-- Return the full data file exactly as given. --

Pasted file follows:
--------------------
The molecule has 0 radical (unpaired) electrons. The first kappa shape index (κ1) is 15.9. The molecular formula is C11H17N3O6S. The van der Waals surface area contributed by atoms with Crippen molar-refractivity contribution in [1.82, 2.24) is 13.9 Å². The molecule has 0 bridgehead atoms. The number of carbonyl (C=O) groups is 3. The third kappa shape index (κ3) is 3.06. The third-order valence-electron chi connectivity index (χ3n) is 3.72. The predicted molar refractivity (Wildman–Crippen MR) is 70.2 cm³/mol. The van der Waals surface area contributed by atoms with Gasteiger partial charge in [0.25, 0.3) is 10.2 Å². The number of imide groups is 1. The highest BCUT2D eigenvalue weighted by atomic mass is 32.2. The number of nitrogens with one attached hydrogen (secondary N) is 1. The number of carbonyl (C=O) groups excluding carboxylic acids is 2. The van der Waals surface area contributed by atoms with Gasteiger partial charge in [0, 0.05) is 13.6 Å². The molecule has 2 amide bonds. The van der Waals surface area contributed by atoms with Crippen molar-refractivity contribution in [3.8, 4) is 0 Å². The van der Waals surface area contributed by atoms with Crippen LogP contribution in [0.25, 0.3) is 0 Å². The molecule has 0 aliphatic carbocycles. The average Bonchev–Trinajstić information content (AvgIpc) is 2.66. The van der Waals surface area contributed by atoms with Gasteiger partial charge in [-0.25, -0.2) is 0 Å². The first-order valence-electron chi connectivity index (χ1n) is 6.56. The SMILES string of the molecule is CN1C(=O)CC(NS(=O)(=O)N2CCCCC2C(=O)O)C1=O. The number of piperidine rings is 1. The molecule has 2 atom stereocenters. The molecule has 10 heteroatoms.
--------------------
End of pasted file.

The molecule has 0 radical (unpaired) electrons. The first kappa shape index (κ1) is 15.9. The molecular formula is C11H17N3O6S. The van der Waals surface area contributed by atoms with Crippen molar-refractivity contribution in [1.82, 2.24) is 13.9 Å². The molecule has 0 bridgehead atoms. The number of carbonyl (C=O) groups is 3. The third kappa shape index (κ3) is 3.06. The third-order valence-electron chi connectivity index (χ3n) is 3.72. The predicted molar refractivity (Wildman–Crippen MR) is 70.2 cm³/mol. The van der Waals surface area contributed by atoms with Gasteiger partial charge in [0.25, 0.3) is 10.2 Å². The number of imide groups is 1. The highest BCUT2D eigenvalue weighted by atomic mass is 32.2. The number of nitrogens with one attached hydrogen (secondary N) is 1. The number of carbonyl (C=O) groups excluding carboxylic acids is 2. The van der Waals surface area contributed by atoms with Gasteiger partial charge in [0, 0.05) is 13.6 Å². The molecule has 2 amide bonds. The van der Waals surface area contributed by atoms with Crippen molar-refractivity contribution in [3.8, 4) is 0 Å². The van der Waals surface area contributed by atoms with Crippen LogP contribution in [0.25, 0.3) is 0 Å². The molecule has 0 aliphatic carbocycles. The average Bonchev–Trinajstić information content (AvgIpc) is 2.66. The van der Waals surface area contributed by atoms with Gasteiger partial charge in [-0.25, -0.2) is 0 Å². The first-order valence-electron chi connectivity index (χ1n) is 6.56. The SMILES string of the molecule is CN1C(=O)CC(NS(=O)(=O)N2CCCCC2C(=O)O)C1=O. The number of piperidine rings is 1. The molecule has 2 atom stereocenters. The molecule has 10 heteroatoms.